On the 19th, I was having a casual look at Blacknor, when I heard a familiar 'tack' call coming from near some Brambles. 'Not a Dusky surely. Mmm, could've been a Stonechat' I thought. Sure enough, there was a female Stonechat on the fence, so I about turned and started to move off.  Then, I suddenly heard the bird again, and flushed a Dusky Warbler from some Brambles!  It flew off, and sat on the side of a bush for me to see (in similar circumstances to my first find!).  My second in exactly a week!  It's nice to get some luck, but I can't help wishing I could find something different!

Gulls are building up on the flooded and stubble fields of Barleycrates lane currently.  Among them have been this 2nd-winter Lesser Black-backed Gull...

 
 ...and this American Herring Gull-like Herring Gull with its streaky head and chest and tertial marking.
 



On a day in which I narrowly dipped Barnacle Goose and Snow Bunting, I was compensated reasonably well when this ringtail Harrier flew over Blacknor, a presumed Hen Harrier.


video
 
 
 A big advantage of the coming of winter, are the spectacular sunrises.

 
Hoping to get on-patch for the Cameron Bespolka memorial bird-race at the weekend, and possibly also for a rare off-patch excursion.

Sunday, 16 November 2014

Rarity Finding, From Dawn to Dusky

It seems that what I said at the end two posts ago was somewhat premature!  In the last few days I've learnt that you cannot predict what birds are going to do, but most of all, I've learnt never to write off Portland!

These few days were already pretty good with a Long-tailed Duck seen a couple of times in Portland Harbour, lots of Thrushes and Finches, a Short-eared Owl at Barleycrates Lane, and 6 Pale-bellied Brent Goose at Ferrybridge.


Plus, I got some of my best views yet of the Yellow-browed Warbler at the hump, on the 10th.


On top of those, there has been a bit of an influx of Black Redstart in recent days, with at least 6 seen myself, including this bird at Barleycrates Lane.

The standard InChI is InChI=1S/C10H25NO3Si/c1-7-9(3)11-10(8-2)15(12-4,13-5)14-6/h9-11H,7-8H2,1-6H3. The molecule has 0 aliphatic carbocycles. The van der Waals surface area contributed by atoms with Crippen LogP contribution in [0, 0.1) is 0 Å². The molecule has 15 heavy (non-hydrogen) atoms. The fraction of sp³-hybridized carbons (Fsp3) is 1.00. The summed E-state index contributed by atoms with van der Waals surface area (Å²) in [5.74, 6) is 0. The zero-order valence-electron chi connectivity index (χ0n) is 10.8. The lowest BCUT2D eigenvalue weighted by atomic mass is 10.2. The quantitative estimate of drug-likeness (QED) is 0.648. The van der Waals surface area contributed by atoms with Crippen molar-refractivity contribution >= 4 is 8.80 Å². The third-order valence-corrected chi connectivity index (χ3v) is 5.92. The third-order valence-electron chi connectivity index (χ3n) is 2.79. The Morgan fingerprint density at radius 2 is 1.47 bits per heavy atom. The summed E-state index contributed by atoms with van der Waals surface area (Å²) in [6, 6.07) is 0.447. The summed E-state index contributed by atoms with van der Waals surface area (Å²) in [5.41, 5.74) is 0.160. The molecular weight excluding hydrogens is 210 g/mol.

On the 12th, I shunned my usual walk round mid-island in favour of a look at Ferrybridge and Portland Harbour.  After seeing a few titbits, I still had loads of time till lunch so thought I may as well drive up to the Avalanche Rd hump to see if the Yellow-brow, or indeed anything else, was there.  I don't know why, but I decided to take the long way round, along the public footpath. 

As I was walking along, I became aware of a call coming from some close Brambles, that I nearly dismissed as a Wren. Almost immediately, I flushed the bird, and it flew off to a more distant Bramble patch.  At this point, still not sure it wasn't a Wren.  'Better go and check it out', I thought.   A few more calls, but still nothing which shouted anything other than Wren to me.  Then I flushed the bird again.  It flew back to its original Brambles, but this time sat nicely on the side of the bush for a split second.  Enough time for me to see a large dark warbler, and it clicked. DUSKY WARBLER!  I had heard the species once before, at the Bill last year, but I didn't know the call off by heart. Only on seeing the bird did the pieces of jigsaw come together!